The criminal cases have now finished and the story is as complete as I'll post it. Just uploaded the new files to the Submission Wizard so it may take a few hours to be posted. I've already updated the title and the description. The finished book is available from my Lulu site as usual if you can't wait.
The seized property has seen a small amount of minor items returned when the Magistrate got annoyed with the Police about the delays, but the majority of gear and legal files will be decided in a civil case in late October 2019 - I don't have much expectations about the outcome of it, but I do need to try as there are financial and legal records involved as well past emails.
Due to questions from readers I'm aware many people in the USA and UK have a different idea of what is or isn't in a bathroom, and bed sizes. Here in Australia we have a number of arrangements for a bathroom, and different sized beds.
The link above has a good list of the various bed sizes. What's important is here in Australia we have King single which is 42 inches by 80 inches which I often mention.
A bathroom may contain a bath, a shower, a basin sink in a bench, a toilet, and space to dress - or any combination of them. Also, a bath may or may not have a shower over it. The simple rule is if any one of the above is shown as having its own room, then it's not in the bathroom. Thus the bathroom in Survivor: Moving On has a bath (in this case with a shower over it), a basin sink area, and space to dress. We also have a thing called a four way bathroom where there's a sort of central basin sink area with three doors off it to have the bath, toilet, and shower each in their own little area to allow privacy and multiple users. A three way bathroom is the same but no separate shower.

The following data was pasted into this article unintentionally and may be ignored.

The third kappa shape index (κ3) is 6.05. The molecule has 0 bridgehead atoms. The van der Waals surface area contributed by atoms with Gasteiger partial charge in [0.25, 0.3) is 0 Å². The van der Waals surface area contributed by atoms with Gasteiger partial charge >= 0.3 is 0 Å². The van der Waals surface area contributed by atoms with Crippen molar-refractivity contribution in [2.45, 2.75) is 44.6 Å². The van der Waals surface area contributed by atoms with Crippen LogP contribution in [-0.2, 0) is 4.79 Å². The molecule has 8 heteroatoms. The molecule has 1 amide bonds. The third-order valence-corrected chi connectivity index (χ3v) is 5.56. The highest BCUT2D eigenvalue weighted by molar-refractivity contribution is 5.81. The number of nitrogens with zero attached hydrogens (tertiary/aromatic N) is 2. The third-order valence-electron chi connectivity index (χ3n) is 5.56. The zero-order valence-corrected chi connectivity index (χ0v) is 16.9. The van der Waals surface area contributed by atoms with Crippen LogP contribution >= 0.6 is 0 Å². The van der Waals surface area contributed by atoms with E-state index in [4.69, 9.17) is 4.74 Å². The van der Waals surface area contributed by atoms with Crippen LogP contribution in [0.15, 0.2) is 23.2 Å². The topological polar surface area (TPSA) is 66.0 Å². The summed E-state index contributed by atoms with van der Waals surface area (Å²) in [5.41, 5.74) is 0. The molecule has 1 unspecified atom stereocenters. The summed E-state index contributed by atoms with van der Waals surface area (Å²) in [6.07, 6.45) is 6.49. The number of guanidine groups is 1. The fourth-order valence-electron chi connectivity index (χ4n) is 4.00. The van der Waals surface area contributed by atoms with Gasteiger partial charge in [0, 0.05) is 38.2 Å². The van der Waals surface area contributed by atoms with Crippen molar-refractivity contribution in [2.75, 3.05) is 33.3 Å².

An en-suite is a cut down version with a sink, toilet, and shower or bath with a shower over it.
I hope this helps you to understand the plans I include as a memory aid.
I now have my own website set up with all of my stories summaries listed in natural divisions that may help you to sort out how they go together. But you will have to come back here or go to Lulu to actually read the stories.
I'm posting this as its own blog entry because it relates a number of stories. Due to inflation and other economic factors it's hard to relate prices and values of long ago with those of today. Improved manufacturing makes things cheaper while other factors push prices up. For example, the common desktop computer that cost $2,000 today has more computing power than a $5,000 system did 20 years ago or a $5,000,000 computer did 50 years ago. Yet a gallon of fuel 50 years ago was only a few cents.
You can't really compare prices of then to now. Back in 1860 the latest Colt .45 revolver sold for $20, based on inflation between then and now it would cost about $500, while the changes in manufacturing should make it available for much less for the same gun today, but other factors like increased labour means they sell for $1,500 today - which is much higher than the inflation rate. Rural land in Arizona sold for $5 to $10 an acre in 1860 and now sells for thousands an acre.
The best way to get an idea of prices is to look at key factors of the time and place. In 1860 farm land in Maryland sold for $30 an acre while most people were paid $1.00 a day for a full day of work or about $0.10 per hour (or less), and new revolvers cost $20 each.
I hope this helps with looking at comparative values.
This is a western in US English posting in 8 parts with a new part every other day. There is a Foreword - please read it as it's important. As usual, the story is available now on Lulu as a print book and an e-pub at:
If you send me an email arguing about any of the politics in it I'm not likely to answer it. I hope you enjoy the story. Yes, a sequel is planned, but it will be quite a while coming due to other pressures.
About the wagon. These wagons are built for long distance, rough country, hauling and are not intended for easy handling close to buildings for loading and unloading on a daily basis. The same sized wheels means they only have to carry the one sized spares, and it means they have a slightly higher ground clearance than the arrangements with smaller front wheels gives them. Boone makes six wheels for each wagon, to have two spares on each wagon.